Ice avalanche kills 6 in Italian Alps, sparks mass rescue effort

At least six people are dead and eight others injured after an ice avalanche in the Italian Alps on Sunday, local officials said, as rescue workers combed Mount Marmolada for at least 19 hikers missing.

Italy’s National Alpine and Cave Rescue Corps said five helicopters and canine units had been stationed in the area, although it raised concerns more snow, ice and rocks could fall.

The local news agency ANSA announced on Monday that eleven Italians, four Czechs, three Romanians and one French were among the missing.

The landslide occurred during an early heat wave that has seen temperatures soar to around 50 degrees Fahrenheit in recent days on the Marmolada. Rescuers said the heat was “abnormal,” the Guardian newspaper reported.

Experts have long warned that avalanches will become more frequent as global temperatures rise, saying warming can destabilize mountain climates and accelerate melting of glaciers.

“Fortunately, weather conditions are good, but there is a risk that more collapses could occur,” a spokesman told Reuters after Italian state television reported that rescuers saw dead people next to “enormous chunks of ice”.

The glacier collapse happened near Punta Rocca, a route climbers use to reach the summit, Veneto regional governor Luca Zaia said as the alpine rescue unit shared an emergency number that people could call when their loved ones weren’t had returned from trips to the region.

Italian Prime Minister Mario Draghi expressed his condolences and thanked the emergency services. Officials estimated on Monday that up to 16 people could have been swept away in the collapse.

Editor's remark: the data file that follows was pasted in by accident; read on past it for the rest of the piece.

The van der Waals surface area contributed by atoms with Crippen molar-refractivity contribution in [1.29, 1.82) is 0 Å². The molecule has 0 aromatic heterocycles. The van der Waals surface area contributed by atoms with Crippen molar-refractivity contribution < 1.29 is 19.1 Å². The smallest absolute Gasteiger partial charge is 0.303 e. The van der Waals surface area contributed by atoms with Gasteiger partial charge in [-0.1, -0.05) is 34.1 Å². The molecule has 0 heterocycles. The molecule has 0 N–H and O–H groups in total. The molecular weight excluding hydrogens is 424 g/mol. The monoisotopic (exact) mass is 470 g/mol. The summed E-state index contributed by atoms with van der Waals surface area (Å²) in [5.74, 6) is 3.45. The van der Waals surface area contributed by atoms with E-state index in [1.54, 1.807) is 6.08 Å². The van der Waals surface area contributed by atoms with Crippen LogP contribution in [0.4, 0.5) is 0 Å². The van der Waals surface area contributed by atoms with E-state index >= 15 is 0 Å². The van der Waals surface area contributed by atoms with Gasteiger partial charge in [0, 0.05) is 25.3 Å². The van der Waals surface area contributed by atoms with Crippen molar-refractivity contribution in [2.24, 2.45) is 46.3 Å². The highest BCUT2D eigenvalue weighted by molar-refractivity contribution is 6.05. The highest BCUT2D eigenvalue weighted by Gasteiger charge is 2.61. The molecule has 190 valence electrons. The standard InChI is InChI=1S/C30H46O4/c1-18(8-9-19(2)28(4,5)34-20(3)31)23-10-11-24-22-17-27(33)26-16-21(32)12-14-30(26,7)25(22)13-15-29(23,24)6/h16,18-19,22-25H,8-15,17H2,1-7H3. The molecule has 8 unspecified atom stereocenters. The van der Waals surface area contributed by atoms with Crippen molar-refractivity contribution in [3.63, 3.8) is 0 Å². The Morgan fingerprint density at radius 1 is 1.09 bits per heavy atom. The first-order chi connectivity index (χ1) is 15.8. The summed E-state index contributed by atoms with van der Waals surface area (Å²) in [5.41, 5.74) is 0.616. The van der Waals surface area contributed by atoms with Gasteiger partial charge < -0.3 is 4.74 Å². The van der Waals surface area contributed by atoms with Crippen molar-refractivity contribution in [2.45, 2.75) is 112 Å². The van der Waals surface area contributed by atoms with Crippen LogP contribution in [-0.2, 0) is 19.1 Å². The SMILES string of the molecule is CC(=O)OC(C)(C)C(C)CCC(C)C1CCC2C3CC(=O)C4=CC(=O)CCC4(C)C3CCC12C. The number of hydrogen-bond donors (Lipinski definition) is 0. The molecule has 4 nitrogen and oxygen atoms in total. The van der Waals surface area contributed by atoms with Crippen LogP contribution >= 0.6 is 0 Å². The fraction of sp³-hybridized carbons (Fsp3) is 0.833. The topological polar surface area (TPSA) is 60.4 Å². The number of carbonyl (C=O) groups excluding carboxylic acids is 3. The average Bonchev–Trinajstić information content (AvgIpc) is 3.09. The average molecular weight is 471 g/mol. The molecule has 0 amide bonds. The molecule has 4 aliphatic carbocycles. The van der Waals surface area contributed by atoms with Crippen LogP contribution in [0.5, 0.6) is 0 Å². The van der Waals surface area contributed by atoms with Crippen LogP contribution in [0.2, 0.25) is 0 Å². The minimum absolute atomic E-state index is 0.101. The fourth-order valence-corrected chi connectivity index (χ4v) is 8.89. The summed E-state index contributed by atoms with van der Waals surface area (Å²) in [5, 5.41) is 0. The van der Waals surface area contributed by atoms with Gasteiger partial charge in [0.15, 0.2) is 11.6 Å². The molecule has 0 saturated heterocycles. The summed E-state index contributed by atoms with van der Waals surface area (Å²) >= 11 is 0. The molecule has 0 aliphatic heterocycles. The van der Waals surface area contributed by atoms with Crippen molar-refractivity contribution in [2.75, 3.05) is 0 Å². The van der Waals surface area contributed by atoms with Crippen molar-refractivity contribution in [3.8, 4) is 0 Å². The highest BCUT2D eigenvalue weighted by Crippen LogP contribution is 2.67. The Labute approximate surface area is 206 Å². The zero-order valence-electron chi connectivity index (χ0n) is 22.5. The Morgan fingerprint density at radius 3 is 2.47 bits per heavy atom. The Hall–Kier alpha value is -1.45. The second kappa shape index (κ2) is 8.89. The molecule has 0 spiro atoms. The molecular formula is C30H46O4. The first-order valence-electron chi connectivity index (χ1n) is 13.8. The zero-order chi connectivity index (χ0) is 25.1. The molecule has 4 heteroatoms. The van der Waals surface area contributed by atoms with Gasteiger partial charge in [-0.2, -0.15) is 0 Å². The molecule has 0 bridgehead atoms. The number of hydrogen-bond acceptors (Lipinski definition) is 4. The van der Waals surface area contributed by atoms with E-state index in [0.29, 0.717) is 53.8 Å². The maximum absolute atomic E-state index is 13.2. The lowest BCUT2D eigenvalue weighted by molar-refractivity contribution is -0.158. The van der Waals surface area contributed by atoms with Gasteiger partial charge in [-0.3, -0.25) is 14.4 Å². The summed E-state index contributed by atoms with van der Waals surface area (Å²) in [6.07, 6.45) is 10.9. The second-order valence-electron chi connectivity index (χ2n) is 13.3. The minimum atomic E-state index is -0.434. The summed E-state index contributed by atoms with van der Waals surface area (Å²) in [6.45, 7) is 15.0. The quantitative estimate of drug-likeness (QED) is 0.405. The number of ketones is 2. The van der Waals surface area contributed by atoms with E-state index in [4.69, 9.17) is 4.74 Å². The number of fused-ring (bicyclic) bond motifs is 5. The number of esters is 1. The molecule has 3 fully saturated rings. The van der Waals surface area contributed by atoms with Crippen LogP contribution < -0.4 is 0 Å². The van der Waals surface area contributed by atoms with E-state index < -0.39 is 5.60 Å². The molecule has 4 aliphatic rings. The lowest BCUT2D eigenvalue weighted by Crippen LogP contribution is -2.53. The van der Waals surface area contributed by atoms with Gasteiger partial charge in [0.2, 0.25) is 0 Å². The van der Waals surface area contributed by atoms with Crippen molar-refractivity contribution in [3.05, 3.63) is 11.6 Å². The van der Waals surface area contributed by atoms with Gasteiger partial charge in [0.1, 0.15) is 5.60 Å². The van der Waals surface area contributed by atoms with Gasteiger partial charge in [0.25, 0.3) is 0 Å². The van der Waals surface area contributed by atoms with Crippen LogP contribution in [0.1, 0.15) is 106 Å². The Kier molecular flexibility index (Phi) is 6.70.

At around 3,000 meters, the Marmolada is the highest peak in the eastern Dolomites – a UNESCO World Natural Heritage site whose age is estimated at over 200 million years. The Marmolada is known as the “Queen of the Dolomites” and is an area popular with nature and adventure lovers.

A report this year by the United Nations Intergovernmental Panel on Climate Change outlined the devastating effects of climate change, including irreversible glacier loss by the end of this century.

“Mountain regions have always been affected by either too much or too little water,” says the report. “Due to climate change, the hazards are changing rapidly and becoming even more unpredictable.”

“Future warming is expected to further amplify rain-on-snow events … affecting hydropower and leading to river flooding, avalanches and landslides,” the document said, adding that climate change is affecting snow, ice and permafrost to melt and shrink.

The increased risk of such dangers is forcing populations in mountainous regions to relocate, leading to mass displacement in countries such as Thailand, Afghanistan and Peru.

Italian officials said the injured were being treated at hospitals in the cities of Belluno, Treviso, Trento and Bolzano, Reuters reported.

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